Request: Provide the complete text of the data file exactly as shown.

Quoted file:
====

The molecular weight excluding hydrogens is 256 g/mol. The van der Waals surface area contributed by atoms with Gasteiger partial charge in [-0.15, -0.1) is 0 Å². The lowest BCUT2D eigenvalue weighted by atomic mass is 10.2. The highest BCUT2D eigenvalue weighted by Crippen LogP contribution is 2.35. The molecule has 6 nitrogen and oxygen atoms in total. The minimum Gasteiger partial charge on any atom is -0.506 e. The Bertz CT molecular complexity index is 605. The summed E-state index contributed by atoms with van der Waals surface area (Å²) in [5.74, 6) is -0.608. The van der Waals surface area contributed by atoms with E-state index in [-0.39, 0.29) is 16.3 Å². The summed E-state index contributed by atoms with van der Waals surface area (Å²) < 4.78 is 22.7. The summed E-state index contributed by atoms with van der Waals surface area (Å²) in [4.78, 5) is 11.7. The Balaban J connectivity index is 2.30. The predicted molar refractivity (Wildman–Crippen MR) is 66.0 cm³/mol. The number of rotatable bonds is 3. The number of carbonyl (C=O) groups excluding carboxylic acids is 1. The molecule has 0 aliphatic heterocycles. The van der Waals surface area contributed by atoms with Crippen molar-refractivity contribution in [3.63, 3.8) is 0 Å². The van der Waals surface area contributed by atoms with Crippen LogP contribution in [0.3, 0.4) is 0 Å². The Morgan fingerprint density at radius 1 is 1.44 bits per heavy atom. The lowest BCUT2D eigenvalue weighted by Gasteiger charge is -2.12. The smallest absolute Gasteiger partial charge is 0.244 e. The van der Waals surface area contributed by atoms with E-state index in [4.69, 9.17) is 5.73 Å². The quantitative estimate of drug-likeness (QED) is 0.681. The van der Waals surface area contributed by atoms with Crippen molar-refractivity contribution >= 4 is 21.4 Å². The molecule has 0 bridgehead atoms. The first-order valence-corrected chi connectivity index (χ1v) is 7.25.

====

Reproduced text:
The molecular weight excluding hydrogens is 256 g/mol. The van der Waals surface area contributed by atoms with Gasteiger partial charge in [-0.15, -0.1) is 0 Å². The lowest BCUT2D eigenvalue weighted by atomic mass is 10.2. The highest BCUT2D eigenvalue weighted by Crippen LogP contribution is 2.35. The molecule has 6 nitrogen and oxygen atoms in total. The minimum Gasteiger partial charge on any atom is -0.506 e. The Bertz CT molecular complexity index is 605. The summed E-state index contributed by atoms with van der Waals surface area (Å²) in [5.74, 6) is -0.608. The van der Waals surface area contributed by atoms with E-state index in [-0.39, 0.29) is 16.3 Å². The summed E-state index contributed by atoms with van der Waals surface area (Å²) < 4.78 is 22.7. The summed E-state index contributed by atoms with van der Waals surface area (Å²) in [4.78, 5) is 11.7. The Balaban J connectivity index is 2.30. The predicted molar refractivity (Wildman–Crippen MR) is 66.0 cm³/mol. The number of rotatable bonds is 3. The number of carbonyl (C=O) groups excluding carboxylic acids is 1. The molecule has 0 aliphatic heterocycles. The van der Waals surface area contributed by atoms with Crippen molar-refractivity contribution in [3.63, 3.8) is 0 Å². The van der Waals surface area contributed by atoms with Crippen LogP contribution in [0.3, 0.4) is 0 Å². The Morgan fingerprint density at radius 1 is 1.44 bits per heavy atom. The lowest BCUT2D eigenvalue weighted by Gasteiger charge is -2.12. The smallest absolute Gasteiger partial charge is 0.244 e. The van der Waals surface area contributed by atoms with E-state index in [4.69, 9.17) is 5.73 Å². The quantitative estimate of drug-likeness (QED) is 0.681. The van der Waals surface area contributed by atoms with Crippen molar-refractivity contribution >= 4 is 21.4 Å². The molecule has 0 bridgehead atoms. The first-order valence-corrected chi connectivity index (χ1v) is 7.25.